TODAY: Russia expresses alarm at EU moves towards eastern Europe; US missile base could be met with Iskander missiles; corruption claims launched against the Other Russia; Gorbachev says democracy waning; air hostesses on hunger strike
The BBC reports that, among other tensions overshadowing the Russia-EU summit, President Medvedev has warned the European Union against encouraging the Eastern Partnership to become a partnership ‘against Russia‘. U.S. Defense Secretary Robert Gates has said Washington remains undecided on the issue of a planned missile defense system in Europe. According to the New York Times, Russia could deploy its latest Iskander missiles near Poland if the plans to settle U.S. Patriots on Polish soil go forth. ‘The Bomb gets Russia disproportionate privileges in Washington‘: the Times comments upon how atomic weaponry has been Russia’s calling card in global affairs for half a century. According to Ria-Novosti, Russia has said that resuming the work of the Russia-NATO Council depends upon ‘how much our partners are ready in practice to build relations with Russia‘.
The UN Secretary-General Ban Ki-moon has recommended that security zones be established on either side of the cease-fire line between Georgia and Abkhazia. The Telegraphreports upon a new alliance in South Ossetia which will attempt tooverthrow the region’s Kremlin-backed President, Eduard Kokoity. Moscow has complained about remarks made by the Japanese Prime Ministerregarding the ‘ongoing occupation’ of the Southern Kuril islands, an issue that prevents the two countries from signing a official peace treaty to end World War Two.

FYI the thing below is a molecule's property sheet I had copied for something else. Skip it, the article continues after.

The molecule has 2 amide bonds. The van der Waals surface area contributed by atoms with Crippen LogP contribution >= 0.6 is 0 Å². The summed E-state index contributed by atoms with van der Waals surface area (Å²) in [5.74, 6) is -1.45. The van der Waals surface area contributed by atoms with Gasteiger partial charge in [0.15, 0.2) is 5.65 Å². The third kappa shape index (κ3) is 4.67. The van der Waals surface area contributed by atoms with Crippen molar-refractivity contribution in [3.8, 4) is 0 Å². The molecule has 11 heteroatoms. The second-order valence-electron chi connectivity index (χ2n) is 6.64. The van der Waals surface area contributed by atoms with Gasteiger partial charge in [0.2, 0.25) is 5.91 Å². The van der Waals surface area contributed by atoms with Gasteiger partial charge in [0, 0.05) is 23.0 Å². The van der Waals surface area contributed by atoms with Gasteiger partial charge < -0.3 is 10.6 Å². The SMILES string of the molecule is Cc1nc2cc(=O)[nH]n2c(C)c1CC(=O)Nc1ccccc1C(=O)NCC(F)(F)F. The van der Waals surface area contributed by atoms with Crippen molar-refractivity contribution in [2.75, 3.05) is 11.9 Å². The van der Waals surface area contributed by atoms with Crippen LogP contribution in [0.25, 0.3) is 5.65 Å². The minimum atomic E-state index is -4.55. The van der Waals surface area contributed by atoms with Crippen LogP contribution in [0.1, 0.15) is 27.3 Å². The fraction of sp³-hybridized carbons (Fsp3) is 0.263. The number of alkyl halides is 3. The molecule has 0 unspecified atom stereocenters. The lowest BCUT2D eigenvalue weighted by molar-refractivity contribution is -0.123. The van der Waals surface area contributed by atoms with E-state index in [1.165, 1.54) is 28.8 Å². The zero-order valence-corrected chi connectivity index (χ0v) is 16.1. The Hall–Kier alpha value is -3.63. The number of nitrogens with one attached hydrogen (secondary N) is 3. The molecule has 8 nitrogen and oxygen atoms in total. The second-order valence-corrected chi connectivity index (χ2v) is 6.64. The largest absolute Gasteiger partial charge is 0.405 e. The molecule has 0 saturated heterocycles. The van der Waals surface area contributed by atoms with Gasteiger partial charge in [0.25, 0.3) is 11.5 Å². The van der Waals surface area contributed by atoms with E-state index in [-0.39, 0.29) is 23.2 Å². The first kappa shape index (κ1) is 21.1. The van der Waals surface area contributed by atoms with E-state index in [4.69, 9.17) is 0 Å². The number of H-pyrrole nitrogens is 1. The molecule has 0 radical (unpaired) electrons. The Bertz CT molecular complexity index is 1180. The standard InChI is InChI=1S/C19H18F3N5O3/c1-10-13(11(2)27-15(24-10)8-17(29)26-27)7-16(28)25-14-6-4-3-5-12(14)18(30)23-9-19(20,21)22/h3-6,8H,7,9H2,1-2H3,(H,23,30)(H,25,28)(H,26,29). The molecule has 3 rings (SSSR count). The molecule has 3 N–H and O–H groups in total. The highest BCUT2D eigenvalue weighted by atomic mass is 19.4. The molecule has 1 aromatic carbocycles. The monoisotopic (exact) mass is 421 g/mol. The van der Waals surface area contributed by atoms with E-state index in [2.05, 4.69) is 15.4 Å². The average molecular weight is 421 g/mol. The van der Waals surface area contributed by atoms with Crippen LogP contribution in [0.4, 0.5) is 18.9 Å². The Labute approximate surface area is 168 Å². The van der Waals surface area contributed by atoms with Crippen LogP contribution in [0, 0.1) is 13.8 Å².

Ex-President Gorbachev has denounced the erosion of democracy and the state’s consolidation of power. ‘We have seen the step-by-step monopolization of political activities‘. A United Russia party official and two pro-Kremlin analysts have filed a report in which they claim corruption is rife in opposition groupslinked to the Other Russia, naming National Bolshevik co-founder EduardLimonov, United Civil Front leader Garry Kasparov, former Deputy PrimeMinister Boris Nemtsov and former Prime Minister Mikhail Kasyanov asculprits among them.
A Moscow court has maintained the rule to prevent women from becoming metro drivers. Eleven women who were employed as air hostesses with bankrupt Siberian airline KrasAir have been on hunger strike for over a week over eight month’s worth of unpaid wages.
PHOTO:From left, Russian President Dmitry Medvedev, Czech President VaclavKlaus and EU Foreign Policy Chief Javier Solana walk before a boat tripon the Amur River outside the Far Eastern city of Khabarovsk, May 21,2009. (AP Photo/RIA-Novosti, Dmitry Astakhov, Presidential PressService)